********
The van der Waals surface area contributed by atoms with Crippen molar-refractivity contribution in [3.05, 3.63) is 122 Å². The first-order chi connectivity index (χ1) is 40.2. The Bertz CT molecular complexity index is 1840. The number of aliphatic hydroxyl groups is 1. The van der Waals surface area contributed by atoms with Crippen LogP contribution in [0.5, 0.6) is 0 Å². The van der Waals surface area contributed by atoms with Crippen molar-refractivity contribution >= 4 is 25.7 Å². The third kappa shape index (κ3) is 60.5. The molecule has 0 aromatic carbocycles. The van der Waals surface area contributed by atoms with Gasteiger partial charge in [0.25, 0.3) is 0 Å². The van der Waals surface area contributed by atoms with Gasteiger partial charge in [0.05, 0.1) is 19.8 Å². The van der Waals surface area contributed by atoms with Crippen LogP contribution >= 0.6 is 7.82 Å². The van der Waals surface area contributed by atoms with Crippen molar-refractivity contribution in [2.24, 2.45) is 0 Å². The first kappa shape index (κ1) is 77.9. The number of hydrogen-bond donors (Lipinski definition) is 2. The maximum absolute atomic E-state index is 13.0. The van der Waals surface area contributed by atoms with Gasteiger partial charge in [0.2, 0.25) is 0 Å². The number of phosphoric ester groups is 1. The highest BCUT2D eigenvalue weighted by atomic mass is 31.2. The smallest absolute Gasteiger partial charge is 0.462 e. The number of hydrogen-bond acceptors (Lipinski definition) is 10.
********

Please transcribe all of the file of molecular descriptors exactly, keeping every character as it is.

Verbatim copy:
The van der Waals surface area contributed by atoms with Crippen molar-refractivity contribution in [3.05, 3.63) is 122 Å². The first-order chi connectivity index (χ1) is 40.2. The Bertz CT molecular complexity index is 1840. The number of aliphatic hydroxyl groups is 1. The van der Waals surface area contributed by atoms with Crippen LogP contribution in [0.5, 0.6) is 0 Å². The van der Waals surface area contributed by atoms with Crippen molar-refractivity contribution >= 4 is 25.7 Å². The third kappa shape index (κ3) is 60.5. The molecule has 0 aromatic carbocycles. The van der Waals surface area contributed by atoms with Gasteiger partial charge in [0.25, 0.3) is 0 Å². The van der Waals surface area contributed by atoms with Gasteiger partial charge in [0.05, 0.1) is 19.8 Å². The van der Waals surface area contributed by atoms with Crippen LogP contribution >= 0.6 is 7.82 Å². The van der Waals surface area contributed by atoms with Crippen molar-refractivity contribution in [2.24, 2.45) is 0 Å². The first kappa shape index (κ1) is 77.9. The number of hydrogen-bond donors (Lipinski definition) is 2. The maximum absolute atomic E-state index is 13.0. The van der Waals surface area contributed by atoms with Gasteiger partial charge in [0.2, 0.25) is 0 Å². The number of phosphoric ester groups is 1. The highest BCUT2D eigenvalue weighted by atomic mass is 31.2. The smallest absolute Gasteiger partial charge is 0.462 e. The number of hydrogen-bond acceptors (Lipinski definition) is 10.